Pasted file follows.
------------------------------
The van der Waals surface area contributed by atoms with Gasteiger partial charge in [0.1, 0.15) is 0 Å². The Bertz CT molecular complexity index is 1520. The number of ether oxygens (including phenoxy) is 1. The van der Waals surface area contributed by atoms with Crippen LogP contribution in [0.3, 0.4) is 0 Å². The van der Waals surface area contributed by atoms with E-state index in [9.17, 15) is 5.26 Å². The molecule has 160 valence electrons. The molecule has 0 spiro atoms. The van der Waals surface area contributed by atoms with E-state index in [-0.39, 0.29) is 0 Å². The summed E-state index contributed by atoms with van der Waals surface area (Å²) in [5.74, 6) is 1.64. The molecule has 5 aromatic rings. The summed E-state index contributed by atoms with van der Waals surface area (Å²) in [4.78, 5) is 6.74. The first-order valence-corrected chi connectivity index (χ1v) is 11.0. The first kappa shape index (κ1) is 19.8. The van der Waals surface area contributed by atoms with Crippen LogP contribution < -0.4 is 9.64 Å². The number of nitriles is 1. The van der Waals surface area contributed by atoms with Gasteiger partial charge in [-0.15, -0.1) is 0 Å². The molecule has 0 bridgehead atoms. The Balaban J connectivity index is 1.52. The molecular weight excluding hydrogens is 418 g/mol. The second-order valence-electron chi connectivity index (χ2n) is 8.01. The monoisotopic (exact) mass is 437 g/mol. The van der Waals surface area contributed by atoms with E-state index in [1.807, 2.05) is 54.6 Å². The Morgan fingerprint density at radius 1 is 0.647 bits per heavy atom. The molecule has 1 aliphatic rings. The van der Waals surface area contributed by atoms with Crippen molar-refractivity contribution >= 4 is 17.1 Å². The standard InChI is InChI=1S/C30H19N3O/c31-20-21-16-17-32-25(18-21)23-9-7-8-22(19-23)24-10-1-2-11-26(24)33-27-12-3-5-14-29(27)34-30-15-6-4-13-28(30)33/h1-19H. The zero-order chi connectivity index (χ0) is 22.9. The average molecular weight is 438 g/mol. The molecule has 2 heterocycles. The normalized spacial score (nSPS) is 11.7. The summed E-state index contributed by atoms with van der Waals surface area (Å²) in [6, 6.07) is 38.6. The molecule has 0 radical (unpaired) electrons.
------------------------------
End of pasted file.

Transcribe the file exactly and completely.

The van der Waals surface area contributed by atoms with Gasteiger partial charge in [0.1, 0.15) is 0 Å². The Bertz CT molecular complexity index is 1520. The number of ether oxygens (including phenoxy) is 1. The van der Waals surface area contributed by atoms with Crippen LogP contribution in [0.3, 0.4) is 0 Å². The van der Waals surface area contributed by atoms with E-state index in [9.17, 15) is 5.26 Å². The molecule has 160 valence electrons. The molecule has 0 spiro atoms. The van der Waals surface area contributed by atoms with E-state index in [-0.39, 0.29) is 0 Å². The summed E-state index contributed by atoms with van der Waals surface area (Å²) in [5.74, 6) is 1.64. The molecule has 5 aromatic rings. The summed E-state index contributed by atoms with van der Waals surface area (Å²) in [4.78, 5) is 6.74. The first-order valence-corrected chi connectivity index (χ1v) is 11.0. The first kappa shape index (κ1) is 19.8. The van der Waals surface area contributed by atoms with Crippen LogP contribution < -0.4 is 9.64 Å². The number of nitriles is 1. The van der Waals surface area contributed by atoms with Gasteiger partial charge in [-0.15, -0.1) is 0 Å². The molecule has 0 bridgehead atoms. The Balaban J connectivity index is 1.52. The molecular weight excluding hydrogens is 418 g/mol. The second-order valence-electron chi connectivity index (χ2n) is 8.01. The monoisotopic (exact) mass is 437 g/mol. The van der Waals surface area contributed by atoms with E-state index in [1.807, 2.05) is 54.6 Å². The Morgan fingerprint density at radius 1 is 0.647 bits per heavy atom. The molecule has 1 aliphatic rings. The van der Waals surface area contributed by atoms with Crippen molar-refractivity contribution >= 4 is 17.1 Å². The standard InChI is InChI=1S/C30H19N3O/c31-20-21-16-17-32-25(18-21)23-9-7-8-22(19-23)24-10-1-2-11-26(24)33-27-12-3-5-14-29(27)34-30-15-6-4-13-28(30)33/h1-19H. The zero-order chi connectivity index (χ0) is 22.9. The average molecular weight is 438 g/mol. The molecule has 2 heterocycles. The normalized spacial score (nSPS) is 11.7. The summed E-state index contributed by atoms with van der Waals surface area (Å²) in [6, 6.07) is 38.6. The molecule has 0 radical (unpaired) electrons.